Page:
Alzheimer's therapeutics: Translation of preclinical science to clinical drug development

Alena V. Savonenko, Tatiana Melnikova, Andrew Hiatt, Tong Li, Paul F. Worley, Juan C. Troncoso, Phil C. Wong, Don L. Price

Research output: Contribution to journalReview article

Abstract

Over the past three decades, significant progress has been made in understanding the neurobiology of Alzheimer's disease. In recent years, the first attempts to implement novel mechanism-based treatments brought rather disappointing results, with low, if any, drug efficacy and significant side effects. A discrepancy between our expectations based on preclinical models and the results of clinical trials calls for a revision of our theoretical views and questions every stage of translationfrom how we model the disease to how we run clinical trials. In the following sections, we will use some specific examples of the therapeutics from acetylcholinesterase inhibitors to recent anti-AΒ immunization and γ-secretase inhibition to discuss whether preclinical studies could predict the limitations in efficacy and side effects that we were so disappointed to observe in recent clinical trials. We discuss ways to improve both the predictive validity of mouse models and the translation of knowledge between preclinical and clinical stages of drug development.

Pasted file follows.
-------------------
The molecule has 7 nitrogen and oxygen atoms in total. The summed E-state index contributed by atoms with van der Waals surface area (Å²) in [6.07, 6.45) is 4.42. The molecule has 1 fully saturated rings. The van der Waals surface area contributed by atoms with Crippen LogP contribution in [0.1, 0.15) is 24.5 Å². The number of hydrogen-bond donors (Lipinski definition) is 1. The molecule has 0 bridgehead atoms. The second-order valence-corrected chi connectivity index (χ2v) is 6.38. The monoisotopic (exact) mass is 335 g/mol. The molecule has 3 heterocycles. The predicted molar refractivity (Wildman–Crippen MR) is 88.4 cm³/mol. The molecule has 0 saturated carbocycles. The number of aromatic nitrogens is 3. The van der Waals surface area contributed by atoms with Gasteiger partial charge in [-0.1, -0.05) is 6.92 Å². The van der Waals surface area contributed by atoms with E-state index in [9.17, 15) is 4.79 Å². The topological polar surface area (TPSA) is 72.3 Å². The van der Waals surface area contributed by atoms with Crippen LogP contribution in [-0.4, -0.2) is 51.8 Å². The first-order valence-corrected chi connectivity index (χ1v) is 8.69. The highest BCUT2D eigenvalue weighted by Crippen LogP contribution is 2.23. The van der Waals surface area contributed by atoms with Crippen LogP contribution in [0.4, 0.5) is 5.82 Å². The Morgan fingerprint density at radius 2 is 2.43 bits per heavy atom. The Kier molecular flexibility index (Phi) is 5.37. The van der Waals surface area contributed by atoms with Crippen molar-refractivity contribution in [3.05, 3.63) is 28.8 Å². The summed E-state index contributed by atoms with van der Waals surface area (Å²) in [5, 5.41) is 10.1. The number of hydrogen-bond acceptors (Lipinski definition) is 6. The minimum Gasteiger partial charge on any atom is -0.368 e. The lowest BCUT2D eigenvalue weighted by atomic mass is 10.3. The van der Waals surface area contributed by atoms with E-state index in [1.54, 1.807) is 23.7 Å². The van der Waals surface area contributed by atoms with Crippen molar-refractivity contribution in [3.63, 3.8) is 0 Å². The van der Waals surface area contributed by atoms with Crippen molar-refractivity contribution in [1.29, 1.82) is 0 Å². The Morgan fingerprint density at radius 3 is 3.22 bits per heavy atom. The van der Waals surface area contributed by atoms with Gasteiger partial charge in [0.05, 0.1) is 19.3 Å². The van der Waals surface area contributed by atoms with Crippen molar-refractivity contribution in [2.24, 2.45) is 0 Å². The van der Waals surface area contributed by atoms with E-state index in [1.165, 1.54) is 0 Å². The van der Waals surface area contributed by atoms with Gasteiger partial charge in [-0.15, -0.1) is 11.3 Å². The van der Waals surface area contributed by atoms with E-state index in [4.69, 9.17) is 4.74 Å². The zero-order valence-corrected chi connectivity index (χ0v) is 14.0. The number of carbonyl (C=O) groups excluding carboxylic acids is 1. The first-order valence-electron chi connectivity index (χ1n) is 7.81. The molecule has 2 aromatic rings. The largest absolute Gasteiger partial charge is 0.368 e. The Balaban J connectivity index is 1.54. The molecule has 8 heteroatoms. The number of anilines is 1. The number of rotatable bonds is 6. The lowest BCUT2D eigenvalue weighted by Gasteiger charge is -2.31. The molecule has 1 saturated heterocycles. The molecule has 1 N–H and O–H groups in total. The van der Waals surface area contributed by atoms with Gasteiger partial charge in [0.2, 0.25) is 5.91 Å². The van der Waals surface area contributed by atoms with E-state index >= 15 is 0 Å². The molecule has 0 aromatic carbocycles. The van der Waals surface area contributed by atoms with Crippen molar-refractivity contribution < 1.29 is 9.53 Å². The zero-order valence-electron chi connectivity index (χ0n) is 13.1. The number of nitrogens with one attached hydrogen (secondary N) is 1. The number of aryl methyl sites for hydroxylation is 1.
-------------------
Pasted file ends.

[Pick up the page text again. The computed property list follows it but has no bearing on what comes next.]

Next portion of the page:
Original languageEnglish (US)
Pages (from-to)261-277
Number of pages17
JournalNeuropsychopharmacology
Volume37
Issue number1
DOIs
StatePublished - Jan 1 2012

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Keywords

  • acetylcholinesterase inhibitors
  • amyloid cascade
  • animal models
  • anti-Ab immunization
  • g-secretase inhibition
  • neurodegeneration

ASJC Scopus subject areas

  • Pharmacology
  • Psychiatry and Mental health

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